Yes, it’s General Motors again, this time in the train business. By 1930 GM CEO Alfred P Sloan was convinced his conglomerate approach to making cars could be applied to the wider transport world, and that year purchased Cleveland’s Electro-Motive Company (EMC). GM correctly guessed that American railroads would move to diesel power away from steam leading to demand for new engines, and also saw synergy for that power-source with its cars.
EMC eventually became America’s largest producer of diesel locomotives alongside archrival General Electric, though beneficial cooperation with GM’s car arm was elusive in the event. It exported all over the world, including to the UK as in this example, a EMD 710 12-cylinder diesel engine, that output 3000 hp. GM sold EMC in 2005 to a private equity group; in 2010 it in turn sold EMC to construction equipment giant Caterpillar.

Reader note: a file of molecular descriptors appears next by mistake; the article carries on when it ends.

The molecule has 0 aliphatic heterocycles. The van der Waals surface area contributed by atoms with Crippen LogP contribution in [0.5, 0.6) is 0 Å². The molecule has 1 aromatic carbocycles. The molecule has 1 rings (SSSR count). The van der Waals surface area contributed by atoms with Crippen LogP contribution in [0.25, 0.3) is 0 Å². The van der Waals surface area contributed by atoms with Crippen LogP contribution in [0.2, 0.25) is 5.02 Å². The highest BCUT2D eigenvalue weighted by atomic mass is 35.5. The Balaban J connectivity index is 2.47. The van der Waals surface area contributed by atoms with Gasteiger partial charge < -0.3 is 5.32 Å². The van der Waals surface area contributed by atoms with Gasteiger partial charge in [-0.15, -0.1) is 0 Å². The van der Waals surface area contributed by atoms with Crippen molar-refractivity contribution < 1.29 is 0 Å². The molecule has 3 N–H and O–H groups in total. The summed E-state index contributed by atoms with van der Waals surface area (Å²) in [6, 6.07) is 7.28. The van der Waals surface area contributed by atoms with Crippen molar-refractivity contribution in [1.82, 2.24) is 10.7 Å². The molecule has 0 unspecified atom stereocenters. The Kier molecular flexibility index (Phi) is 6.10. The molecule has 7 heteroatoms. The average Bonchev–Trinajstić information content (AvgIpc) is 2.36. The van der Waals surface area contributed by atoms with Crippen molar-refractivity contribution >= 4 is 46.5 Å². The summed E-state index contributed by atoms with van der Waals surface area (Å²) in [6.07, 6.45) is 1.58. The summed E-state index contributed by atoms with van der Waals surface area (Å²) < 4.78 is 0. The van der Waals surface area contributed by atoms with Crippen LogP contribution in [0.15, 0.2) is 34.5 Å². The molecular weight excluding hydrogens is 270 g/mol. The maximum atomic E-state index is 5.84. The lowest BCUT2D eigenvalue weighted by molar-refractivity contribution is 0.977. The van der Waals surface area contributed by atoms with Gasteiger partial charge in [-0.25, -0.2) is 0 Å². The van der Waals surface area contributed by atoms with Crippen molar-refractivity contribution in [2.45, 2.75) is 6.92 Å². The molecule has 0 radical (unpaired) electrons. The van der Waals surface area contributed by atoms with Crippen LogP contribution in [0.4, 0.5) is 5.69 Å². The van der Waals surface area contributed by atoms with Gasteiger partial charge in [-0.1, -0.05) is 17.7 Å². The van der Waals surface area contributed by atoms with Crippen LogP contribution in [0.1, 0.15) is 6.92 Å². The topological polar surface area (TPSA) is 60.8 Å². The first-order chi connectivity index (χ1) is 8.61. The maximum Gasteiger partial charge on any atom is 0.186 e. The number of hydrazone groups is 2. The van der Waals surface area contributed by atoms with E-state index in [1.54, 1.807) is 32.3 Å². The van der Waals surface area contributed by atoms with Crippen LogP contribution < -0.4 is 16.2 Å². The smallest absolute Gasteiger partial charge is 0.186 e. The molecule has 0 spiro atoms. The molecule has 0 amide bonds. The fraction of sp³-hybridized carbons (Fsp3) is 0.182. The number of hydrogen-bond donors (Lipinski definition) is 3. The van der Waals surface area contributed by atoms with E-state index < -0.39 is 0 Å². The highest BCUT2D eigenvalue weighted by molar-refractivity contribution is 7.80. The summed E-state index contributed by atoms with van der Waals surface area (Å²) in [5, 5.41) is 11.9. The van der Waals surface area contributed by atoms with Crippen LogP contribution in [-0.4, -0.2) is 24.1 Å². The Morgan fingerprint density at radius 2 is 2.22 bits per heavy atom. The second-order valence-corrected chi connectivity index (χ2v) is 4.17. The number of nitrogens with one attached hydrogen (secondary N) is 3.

Truth is we could do a whole story about the random stuff made by GM over the years. Other things include the M-18 Hellcat tank and the DUKW amphibious amphibious truck during WW2, and a major appliance division that produced refrigerators, dishwashers, ovens, trash compactors, and washing machines until it sold off this arm in 1979, the remnants today being part of Electrolux. GM also built the world’s first mechanical heart. Phew.